It is a common sight in Balochistan’s Panjgur district: a convoy of distinctively blue, medium-sized pickup trucks snaking through the desolate terrain, carrying a deadly cargo of contraband petrol and diesel. They rumble through Damag pass, cutting through the mountain ranges in tehsil Pharom near the Pakistan-Iran border, to make their way home with what is the only means of sustenance for entire communities. These blue trucks are known locally as ‘Zambad’ — a reference to their capacity to carry outsized loads. They are the unlikely symbols of an entire grey economy — the transport of choice for smugglers operating fuel routes between Iran and Pakistan.

Over the years, the fencing of the Pakistan-Iran border and checkpoints raised by over-zealous Frontier Corps (FC) personnel had made it increasingly difficult for Zambad drivers to make a living. On paper, the restrictions on ‘importing’ Irani fuel are still very much in place. However, most on-ground hurdles have quietly been removed. In background interviews, officials in the Makran division explained that the local administration had come to realise that fuel smuggling was the only way of putting bread on the table for a major chunk of the population residing in five towns bordering the province.

And so, the Zambads were allowed back on the highways. You’ll see them zipping around, carrying stacks of 60-litre jerry cans full of highly combustible petroleum tied down willy-nilly with nylon rope.

One Zambad driver — Nasir Baloch, father of three — transports smuggled fuel from Damag in Panjgur to Surab, a town that serves as a key hub for the distribution of Iranian petrol to the rest of the province.

Many families are supported by the tacitly allowed increase in fuel smuggling from Iran into Balochistan

“Unlike in the past, we no longer face many difficulties in the transportation of oil,” Mr Baloch recently told Dawn over the phone. He sounded jubilant, even ecstatic. His happiness was due to Pakistani petrol prices sky-rocketing to around Rs250 a litre at the time, while Iranian petrol was still retailing for Rs200 a litre.

“We are being paid handsomely these days. Demand for our petrol has increased manifold,” he explained.

“I have been transporting oil for several years now,” Mr Baloch continued. “When I started, I did not own a vehicle. Today, I have my own. It [the work] is more than enough for me to support my family. In fact, I support my siblings in Panjgur too.”

The Zambad he drives was manufactured by the Zamyad Company in Tehran. As are all other Zambads. They are, in fact, a licensed version of the Nissan Junior — but that name never stuck. Since they are all non-custom paid vehicles — there is, after all, little point in registering a smuggling aide — there has been no official count of their numbers. It has been estimated that it may run in the thousands. Each costs several hundred thousand rupees.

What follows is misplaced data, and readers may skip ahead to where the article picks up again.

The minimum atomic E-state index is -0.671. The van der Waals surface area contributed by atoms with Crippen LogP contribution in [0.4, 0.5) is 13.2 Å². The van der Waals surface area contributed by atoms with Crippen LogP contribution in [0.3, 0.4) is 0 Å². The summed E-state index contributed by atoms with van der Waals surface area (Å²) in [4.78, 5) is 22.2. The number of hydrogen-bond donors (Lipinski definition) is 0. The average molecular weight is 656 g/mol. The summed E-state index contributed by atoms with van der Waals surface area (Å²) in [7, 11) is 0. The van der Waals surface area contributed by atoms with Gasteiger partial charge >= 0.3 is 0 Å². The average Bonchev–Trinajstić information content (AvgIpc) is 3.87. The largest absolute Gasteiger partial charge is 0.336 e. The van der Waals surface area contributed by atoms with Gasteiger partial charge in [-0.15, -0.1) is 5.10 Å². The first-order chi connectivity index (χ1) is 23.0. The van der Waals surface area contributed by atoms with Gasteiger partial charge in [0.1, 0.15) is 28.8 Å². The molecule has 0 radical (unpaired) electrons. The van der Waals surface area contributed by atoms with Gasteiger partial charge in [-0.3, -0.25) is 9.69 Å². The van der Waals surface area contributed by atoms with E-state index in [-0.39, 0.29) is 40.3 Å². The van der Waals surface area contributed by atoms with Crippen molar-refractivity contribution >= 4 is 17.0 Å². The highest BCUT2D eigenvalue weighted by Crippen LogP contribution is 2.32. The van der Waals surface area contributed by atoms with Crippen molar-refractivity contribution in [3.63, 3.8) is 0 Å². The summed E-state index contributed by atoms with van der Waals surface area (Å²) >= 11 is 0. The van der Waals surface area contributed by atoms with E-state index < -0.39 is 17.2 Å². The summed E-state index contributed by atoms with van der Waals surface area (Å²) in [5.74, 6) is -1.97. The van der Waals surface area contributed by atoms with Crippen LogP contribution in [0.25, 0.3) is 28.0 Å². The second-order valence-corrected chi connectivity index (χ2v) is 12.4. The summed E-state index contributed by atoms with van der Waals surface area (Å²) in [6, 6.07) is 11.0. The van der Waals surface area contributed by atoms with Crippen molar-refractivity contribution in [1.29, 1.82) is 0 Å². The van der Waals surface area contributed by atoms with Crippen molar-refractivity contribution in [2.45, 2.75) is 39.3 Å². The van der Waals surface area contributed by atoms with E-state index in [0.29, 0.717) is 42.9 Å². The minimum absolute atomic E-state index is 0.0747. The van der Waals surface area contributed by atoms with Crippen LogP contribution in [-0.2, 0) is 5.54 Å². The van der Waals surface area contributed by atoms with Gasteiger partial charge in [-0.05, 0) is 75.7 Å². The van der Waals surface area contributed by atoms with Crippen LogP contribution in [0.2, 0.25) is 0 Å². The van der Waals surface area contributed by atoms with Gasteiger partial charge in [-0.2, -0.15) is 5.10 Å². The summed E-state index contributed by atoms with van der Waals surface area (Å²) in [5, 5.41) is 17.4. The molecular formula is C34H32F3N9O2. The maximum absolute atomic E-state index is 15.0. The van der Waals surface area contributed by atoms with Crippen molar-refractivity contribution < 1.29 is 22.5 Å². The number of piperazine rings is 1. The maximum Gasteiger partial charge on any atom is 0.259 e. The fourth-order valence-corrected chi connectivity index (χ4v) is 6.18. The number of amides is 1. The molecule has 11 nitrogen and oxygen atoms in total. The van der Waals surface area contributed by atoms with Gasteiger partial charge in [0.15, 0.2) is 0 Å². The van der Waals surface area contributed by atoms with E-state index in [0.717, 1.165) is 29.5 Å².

Turning a blind eye

On a trip to the Makran division, which comprises the districts of Panjgur, Kech and Gwadar, it became clear to this correspondent that there is little objection, official or unofficial, to the illicit petroleum flowing in freely from Iran.

“We know their [smugglers’] stoves are burning because of this business. It is impossible to stop oil and diesel smuggling from Iran,” a senior official in Kech told Dawn. He requested anonymity as he is expected not to comment on the illicit trade happening right under his nose.

“Every day, to our knowledge, about 1,500 vehicles bring oil and diesel from Iran to the Makran division. It engages the youth in economic activity, and it has the potential to keep them from taking up arms in this already volatile region.”

Security analysts agree. They argue that this is a far better occupation for youth than the insurgency raging on for over two decades in the province.

A necessary evil

Ever since the US imposed sanctions on Iran in 2013 to choke its oil exports, the smuggling of petroleum products has become almost an industry in Balochistan’s small economy.

During a recent visit to Quetta, economist Dr Kaiser Bengali shared his thoughts on the matter. Sitting behind a laptop, he stopped typing when posed with the question of what should be done about the oil being smuggled in from Iran.

“It should be allowed,” he started. “And not just the oil: many things of comparatively better quality make their way to Balochistan because they’re coming in from Iran. Instead of banning or preventing trade in these goods, they should be taxed, especially the oil and edible items.”

Though both Pakistani and Iranian authorities agree — they had finalised a draft for a Free Trade Agreement (FTA) between the two countries back in 2017 — US sanctions have pushed the Pakistani side to put the matter on the backburner.

Mr Bengali is of the opinion that, despite sanctions, trade, including in oil, remains possible between the two countries and ought to be legalised as well. As for the FTA, he asserts: “There should be an FTA not only with Iran but Afghanistan as well. The three countries should secure an FTA in the greater interest of the region.”

When such a trade agreement will be officialised is the least of Nasir Baloch’s concerns. He’s presently over the moon over his own booming oil trade with Iran. “I wonder why the officials ever wanted to restrict it. It supports tens of thousands of people in Balochistan,” he said. He addressed a final request to higher authorities before hanging up.

“Let us do this so that we can continue to feed our families.”

Published in Dawn, The Business and Finance Weekly, July 25th, 2022

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